But let’s be real about something: the Astros tanked. The Astros tanked hard. And now look at them: the best team in baseball.
Tanking works. It’s not sexy, but it works. And if the Rangers want to tear it all down and start over, the blueprint has been drawn by Toronto, Kansas City and Houston.
23.9% — Texas’ strikeout percentage so far this season, up from 20% last year. Want to know why the Rangers’ offense is droughts and floods? They don’t put the ball in play enough.
4.6% — Rougned Odor’s walk percentage so far this season, which ranks 160th among 171 qualifying batters in baseball. A lower walk percentage than guys like Matt Kemp, who is still drawing a paycheck from … (googles) … the Braves!
37.5% — The percentage of fly balls that Sam Dyson allowed this season as a Ranger that went for home runs, which is so laughably high that I kind of feel bad for laughing.
Forgotten Ranger of the Week
Hey! Remember Marc Sagmoen? A 13th round pick by the Rangers in the 1993 draft after an All-American career at Nebraska, the corner outfielder-slash-corner infielder got the call to the Majors early in 1997, logging his first hit in his third game — a two-out inside-the-park homer down the right field line at Kauffman Stadium off of Kansas City’s Tim Belcher in the Rangers’ 5-1 win over KC on April 17, 1997. He’s one of five MLB players ever to hit an inside-the-park homer as his first hit.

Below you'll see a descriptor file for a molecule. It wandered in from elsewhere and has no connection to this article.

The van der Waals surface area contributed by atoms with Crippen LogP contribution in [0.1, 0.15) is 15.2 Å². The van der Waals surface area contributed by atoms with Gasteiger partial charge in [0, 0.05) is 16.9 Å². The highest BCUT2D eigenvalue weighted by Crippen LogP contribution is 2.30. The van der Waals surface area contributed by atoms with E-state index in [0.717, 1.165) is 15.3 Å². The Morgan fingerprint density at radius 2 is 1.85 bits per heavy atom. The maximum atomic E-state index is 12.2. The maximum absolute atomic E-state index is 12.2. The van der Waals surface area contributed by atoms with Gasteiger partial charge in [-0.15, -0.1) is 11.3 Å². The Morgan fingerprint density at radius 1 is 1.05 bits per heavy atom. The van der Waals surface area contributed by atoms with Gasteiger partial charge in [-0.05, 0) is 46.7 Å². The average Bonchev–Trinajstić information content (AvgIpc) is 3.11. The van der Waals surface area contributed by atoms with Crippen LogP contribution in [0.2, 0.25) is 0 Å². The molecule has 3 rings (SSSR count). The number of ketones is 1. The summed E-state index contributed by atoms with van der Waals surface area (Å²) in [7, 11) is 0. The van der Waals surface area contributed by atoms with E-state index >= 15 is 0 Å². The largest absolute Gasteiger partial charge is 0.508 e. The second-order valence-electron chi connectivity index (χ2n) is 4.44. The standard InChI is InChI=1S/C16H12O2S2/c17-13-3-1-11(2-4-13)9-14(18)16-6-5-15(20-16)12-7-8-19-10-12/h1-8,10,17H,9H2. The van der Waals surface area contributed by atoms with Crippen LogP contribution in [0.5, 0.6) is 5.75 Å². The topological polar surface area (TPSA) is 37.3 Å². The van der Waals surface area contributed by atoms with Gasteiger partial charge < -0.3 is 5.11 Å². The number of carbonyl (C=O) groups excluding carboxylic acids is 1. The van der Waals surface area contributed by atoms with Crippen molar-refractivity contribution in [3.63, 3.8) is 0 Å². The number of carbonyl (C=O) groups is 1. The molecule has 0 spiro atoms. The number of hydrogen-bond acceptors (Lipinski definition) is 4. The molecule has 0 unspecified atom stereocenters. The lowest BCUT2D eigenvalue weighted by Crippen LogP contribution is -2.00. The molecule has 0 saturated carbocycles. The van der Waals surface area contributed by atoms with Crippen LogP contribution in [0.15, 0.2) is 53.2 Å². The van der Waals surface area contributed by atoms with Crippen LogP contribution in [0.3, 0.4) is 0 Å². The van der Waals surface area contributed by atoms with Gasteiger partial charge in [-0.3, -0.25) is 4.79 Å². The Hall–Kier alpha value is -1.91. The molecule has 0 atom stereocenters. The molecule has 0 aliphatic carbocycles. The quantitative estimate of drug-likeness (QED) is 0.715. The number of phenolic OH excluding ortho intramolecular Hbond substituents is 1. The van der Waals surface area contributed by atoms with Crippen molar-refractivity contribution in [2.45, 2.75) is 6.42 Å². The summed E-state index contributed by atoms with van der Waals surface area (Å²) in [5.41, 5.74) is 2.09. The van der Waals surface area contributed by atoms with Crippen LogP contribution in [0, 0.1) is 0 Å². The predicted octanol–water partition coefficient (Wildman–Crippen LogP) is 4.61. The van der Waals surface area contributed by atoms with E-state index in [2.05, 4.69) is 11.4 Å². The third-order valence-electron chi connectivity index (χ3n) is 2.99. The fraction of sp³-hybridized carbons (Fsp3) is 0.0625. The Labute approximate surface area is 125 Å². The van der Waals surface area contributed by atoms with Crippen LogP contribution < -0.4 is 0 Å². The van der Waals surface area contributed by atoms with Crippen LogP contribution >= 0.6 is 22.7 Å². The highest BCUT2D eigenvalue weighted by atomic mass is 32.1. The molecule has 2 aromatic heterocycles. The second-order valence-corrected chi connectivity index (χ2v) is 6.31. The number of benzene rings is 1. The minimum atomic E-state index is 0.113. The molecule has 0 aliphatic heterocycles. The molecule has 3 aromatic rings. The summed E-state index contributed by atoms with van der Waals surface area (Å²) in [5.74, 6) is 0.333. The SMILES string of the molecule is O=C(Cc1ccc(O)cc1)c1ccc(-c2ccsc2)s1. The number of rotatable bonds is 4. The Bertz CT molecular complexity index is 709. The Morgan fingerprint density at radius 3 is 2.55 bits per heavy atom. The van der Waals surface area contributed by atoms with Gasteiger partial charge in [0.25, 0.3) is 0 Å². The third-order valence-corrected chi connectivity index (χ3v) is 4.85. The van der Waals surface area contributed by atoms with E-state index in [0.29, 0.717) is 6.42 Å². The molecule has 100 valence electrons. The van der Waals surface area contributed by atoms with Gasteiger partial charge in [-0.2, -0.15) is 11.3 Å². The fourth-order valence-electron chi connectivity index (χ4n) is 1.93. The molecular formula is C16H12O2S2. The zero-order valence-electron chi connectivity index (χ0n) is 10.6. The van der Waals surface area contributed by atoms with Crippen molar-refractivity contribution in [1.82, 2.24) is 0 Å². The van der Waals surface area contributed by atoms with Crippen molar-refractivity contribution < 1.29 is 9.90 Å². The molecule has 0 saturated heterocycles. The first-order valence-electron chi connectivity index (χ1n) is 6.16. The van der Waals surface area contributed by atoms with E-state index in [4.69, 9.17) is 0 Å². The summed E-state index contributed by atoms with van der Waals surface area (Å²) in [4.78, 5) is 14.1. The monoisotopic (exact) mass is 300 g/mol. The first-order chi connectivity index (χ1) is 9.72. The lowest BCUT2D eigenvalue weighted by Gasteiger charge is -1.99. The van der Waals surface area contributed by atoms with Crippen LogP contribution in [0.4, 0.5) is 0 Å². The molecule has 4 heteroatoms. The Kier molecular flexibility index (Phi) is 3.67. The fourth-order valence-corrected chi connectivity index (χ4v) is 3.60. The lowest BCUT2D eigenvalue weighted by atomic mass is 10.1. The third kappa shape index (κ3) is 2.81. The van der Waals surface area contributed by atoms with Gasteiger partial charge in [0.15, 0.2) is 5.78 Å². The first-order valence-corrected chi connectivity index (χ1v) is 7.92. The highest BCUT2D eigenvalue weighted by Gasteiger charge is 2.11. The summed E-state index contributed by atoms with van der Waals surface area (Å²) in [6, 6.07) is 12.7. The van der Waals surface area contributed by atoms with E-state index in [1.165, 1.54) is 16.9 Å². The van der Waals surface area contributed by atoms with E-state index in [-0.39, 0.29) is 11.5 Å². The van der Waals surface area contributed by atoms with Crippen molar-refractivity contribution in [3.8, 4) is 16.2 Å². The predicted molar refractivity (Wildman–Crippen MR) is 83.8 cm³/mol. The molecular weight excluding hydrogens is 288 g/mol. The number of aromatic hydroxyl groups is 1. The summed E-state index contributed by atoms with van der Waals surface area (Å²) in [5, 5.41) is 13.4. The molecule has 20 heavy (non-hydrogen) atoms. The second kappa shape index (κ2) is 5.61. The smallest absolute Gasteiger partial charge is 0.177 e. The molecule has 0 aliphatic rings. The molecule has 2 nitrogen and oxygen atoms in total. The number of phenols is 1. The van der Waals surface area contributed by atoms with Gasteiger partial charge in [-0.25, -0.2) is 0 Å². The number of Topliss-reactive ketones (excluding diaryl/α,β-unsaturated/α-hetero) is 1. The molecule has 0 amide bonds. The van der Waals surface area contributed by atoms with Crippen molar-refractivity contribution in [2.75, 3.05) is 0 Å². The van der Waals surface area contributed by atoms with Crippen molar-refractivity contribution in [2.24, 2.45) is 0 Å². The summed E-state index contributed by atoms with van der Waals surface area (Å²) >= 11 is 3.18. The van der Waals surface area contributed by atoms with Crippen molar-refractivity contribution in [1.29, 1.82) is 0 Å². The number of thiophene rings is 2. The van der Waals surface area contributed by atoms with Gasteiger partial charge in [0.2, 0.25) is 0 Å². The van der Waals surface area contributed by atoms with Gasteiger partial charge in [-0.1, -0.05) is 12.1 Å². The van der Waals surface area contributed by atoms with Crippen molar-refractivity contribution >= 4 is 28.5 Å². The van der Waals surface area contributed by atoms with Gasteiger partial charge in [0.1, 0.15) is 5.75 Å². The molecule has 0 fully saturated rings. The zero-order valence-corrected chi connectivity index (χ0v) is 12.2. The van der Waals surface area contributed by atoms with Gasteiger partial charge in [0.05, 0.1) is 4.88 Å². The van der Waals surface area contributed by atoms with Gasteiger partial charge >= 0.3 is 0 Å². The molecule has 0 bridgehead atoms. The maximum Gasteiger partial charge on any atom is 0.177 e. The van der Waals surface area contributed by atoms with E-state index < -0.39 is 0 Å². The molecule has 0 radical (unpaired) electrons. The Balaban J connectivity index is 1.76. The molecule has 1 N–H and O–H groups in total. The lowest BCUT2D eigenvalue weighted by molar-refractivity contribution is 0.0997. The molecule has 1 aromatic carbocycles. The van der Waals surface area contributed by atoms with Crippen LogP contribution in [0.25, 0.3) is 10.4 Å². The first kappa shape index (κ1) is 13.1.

That would be one of three hits he had in his initial stint in the majors, seeing his average plummet to .120 before getting sent back down to the minors. He was a late-season call-up that year, where he notched two more hits in ten more games to finish the year (and, unbeknownst to him at the time, his MLB career) with a .140 average and a .430 OPS. A inside-the-parker off of Belcher was his lone homer.
Perhaps most interestingly: he was the last Texas Ranger to wear the No. 42, as Jackie Robinson’s number was retired across all of baseball on April 15, 1997…the day Sagmoen made his Major League debut. Sagmoen was actually allowed to wear the number for the remainder of his MLB career, but declined out of respect for Robinson. He remains the last player in baseball history assigned No. 42.